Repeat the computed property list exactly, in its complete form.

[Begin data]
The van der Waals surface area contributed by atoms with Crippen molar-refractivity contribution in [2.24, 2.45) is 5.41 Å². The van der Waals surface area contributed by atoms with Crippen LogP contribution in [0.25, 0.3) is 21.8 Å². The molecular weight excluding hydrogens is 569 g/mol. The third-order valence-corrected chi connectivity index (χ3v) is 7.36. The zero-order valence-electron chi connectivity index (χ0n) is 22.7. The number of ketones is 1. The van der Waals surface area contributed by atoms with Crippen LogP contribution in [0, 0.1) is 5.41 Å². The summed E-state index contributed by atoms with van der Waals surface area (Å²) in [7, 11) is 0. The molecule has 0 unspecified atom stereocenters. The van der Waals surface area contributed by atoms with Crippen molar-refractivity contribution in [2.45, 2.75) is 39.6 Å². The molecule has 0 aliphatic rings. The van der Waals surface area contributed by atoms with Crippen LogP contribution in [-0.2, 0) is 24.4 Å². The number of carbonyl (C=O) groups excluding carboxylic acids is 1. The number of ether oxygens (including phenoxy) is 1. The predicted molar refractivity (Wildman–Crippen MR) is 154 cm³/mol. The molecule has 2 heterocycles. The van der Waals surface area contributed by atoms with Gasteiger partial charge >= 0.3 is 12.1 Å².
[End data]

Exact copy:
The van der Waals surface area contributed by atoms with Crippen molar-refractivity contribution in [2.24, 2.45) is 5.41 Å². The van der Waals surface area contributed by atoms with Crippen LogP contribution in [0.25, 0.3) is 21.8 Å². The molecular weight excluding hydrogens is 569 g/mol. The third-order valence-corrected chi connectivity index (χ3v) is 7.36. The zero-order valence-electron chi connectivity index (χ0n) is 22.7. The number of ketones is 1. The van der Waals surface area contributed by atoms with Crippen LogP contribution in [0, 0.1) is 5.41 Å². The summed E-state index contributed by atoms with van der Waals surface area (Å²) in [7, 11) is 0. The molecule has 0 unspecified atom stereocenters. The van der Waals surface area contributed by atoms with Crippen molar-refractivity contribution in [2.45, 2.75) is 39.6 Å². The molecule has 0 aliphatic rings. The van der Waals surface area contributed by atoms with Crippen LogP contribution in [-0.2, 0) is 24.4 Å². The number of carbonyl (C=O) groups excluding carboxylic acids is 1. The number of ether oxygens (including phenoxy) is 1. The predicted molar refractivity (Wildman–Crippen MR) is 154 cm³/mol. The molecule has 2 heterocycles. The van der Waals surface area contributed by atoms with Gasteiger partial charge >= 0.3 is 12.1 Å².